This could save you between 8 and 16 hours per month and you might even spend less money by not mindlessly dropping items into your cart. I don’t see a downside!

5. Touch things once—Productivity guru David Allen says, “If something takes only 2 minutes, just do it right away and don’t think about it again.” Set times each day to do mundane short tasks. Just don’t let them interrupt times of deep focus.

6. Say No to good opportunities—We are more hyper-connected than any time in history. Because of this, we face social pressure and expectations to say Yes to many things every day.

But the most productive people have clear goals and say No to all kinds of good opportunities, so they can say Yes to their highest contribution to the world.

You may have heard the recently popular saying, “If it’s not a Hell Yeah!—It’s a No.”

7. Replicate any process you use frequently—You can do this at work and at home. My wife and I absolutely love backpacking. For me, there is no feeling like taking off into the wilderness for several days of adventure and disconnection from the world.

Before I met my wife, I would simply throw things into my car at the last minute. But after a few trips of forgetting her gloves in a freak snowstorm, or running low on food, we quickly developed a comprehensive list. Wanting to stay happily married was a great motivator for me! Now it takes us far less time to get ready and we haven’t forgotten any key items in years.

Do this for any process you use frequently. Invest the time upfront in designing your process—save boatloads of time in the future. Do not reinvent the wheel each time.

8. Improve your ability to use an assistant—If you have an assistant, chances are you don’t utilize them enough. Take the time to read an article on how to better utilize them (see article below).

9. Protect Sunday nights—Ever get a sudden burst of anxiety on Sunday afternoon when thinking about Monday morning? It’s quite common. For this reason, I love the recommendation of protecting Sundays as relaxation time. And as a person of faith, the Sabbath creates a great end of week rhythm for me, but Sunday night is the Fort Knox of my Calendar. I start every week better when I know I have protected time to plan my week and go to bed early on Sundays.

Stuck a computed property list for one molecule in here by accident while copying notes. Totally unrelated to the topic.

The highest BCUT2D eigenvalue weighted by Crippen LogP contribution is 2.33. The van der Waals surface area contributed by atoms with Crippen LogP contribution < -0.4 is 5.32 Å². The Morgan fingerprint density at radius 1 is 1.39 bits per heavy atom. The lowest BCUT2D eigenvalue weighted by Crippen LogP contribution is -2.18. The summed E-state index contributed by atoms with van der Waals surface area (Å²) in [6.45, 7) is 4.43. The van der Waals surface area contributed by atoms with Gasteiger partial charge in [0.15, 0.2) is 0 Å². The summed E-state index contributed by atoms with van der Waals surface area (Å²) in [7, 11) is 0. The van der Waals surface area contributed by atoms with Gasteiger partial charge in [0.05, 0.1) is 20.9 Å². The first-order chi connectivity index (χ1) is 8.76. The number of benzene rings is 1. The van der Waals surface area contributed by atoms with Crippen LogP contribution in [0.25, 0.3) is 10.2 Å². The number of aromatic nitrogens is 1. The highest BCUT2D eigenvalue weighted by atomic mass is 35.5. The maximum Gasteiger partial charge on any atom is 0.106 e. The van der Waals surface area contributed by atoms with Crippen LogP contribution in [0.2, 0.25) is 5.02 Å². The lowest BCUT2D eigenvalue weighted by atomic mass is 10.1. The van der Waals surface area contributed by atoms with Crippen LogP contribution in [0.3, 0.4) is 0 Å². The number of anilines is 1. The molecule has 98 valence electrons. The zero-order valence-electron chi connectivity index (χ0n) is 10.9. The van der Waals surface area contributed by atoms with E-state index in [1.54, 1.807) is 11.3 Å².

That is unquestionably one of the best decisions I have ever made with my time.

If you apply the things you have learned in this 12-part series, you will set yourself on track to become more productive than almost anyone you know.

Your homework—Turn information into action

  1. Try doing a “meetings day” for your team to free up their other time in the week. Do this for 60 days and see what people think.
  2. Try one month of not scheduling any activities on Sunday nights. Plan your week ahead and go to bed early. Then see how you feel.
  3. Outsource one household task you hate doing. Try it for one month and decide if it was worth the money to buy back your time and energy.

Have a great weekend!


Suggested Resources

  1. The Making of a Corporate Athlete (Harvard Business)
  2. This is how many hours of sleep Lebron James gets per day
  3. The CEOs secret weapon: a strong executive assistant
  4. Eat that frog—by Brian Tracy
  5. Sleep Deprivation is just as bad for performance as Alcohol



Dr. Parker Houston

Parker Houston

Dr. Parker Houston is a licensed clinical psychologist and board-certified in organizational psychology. He is also certified in personal and executive coaching. Parker's personal mission is to share science-based principles of psychology and timeless spiritual practices, to help people improve the way they lead themselves, their families, and their organizations. *Opinions expressed are the author's own.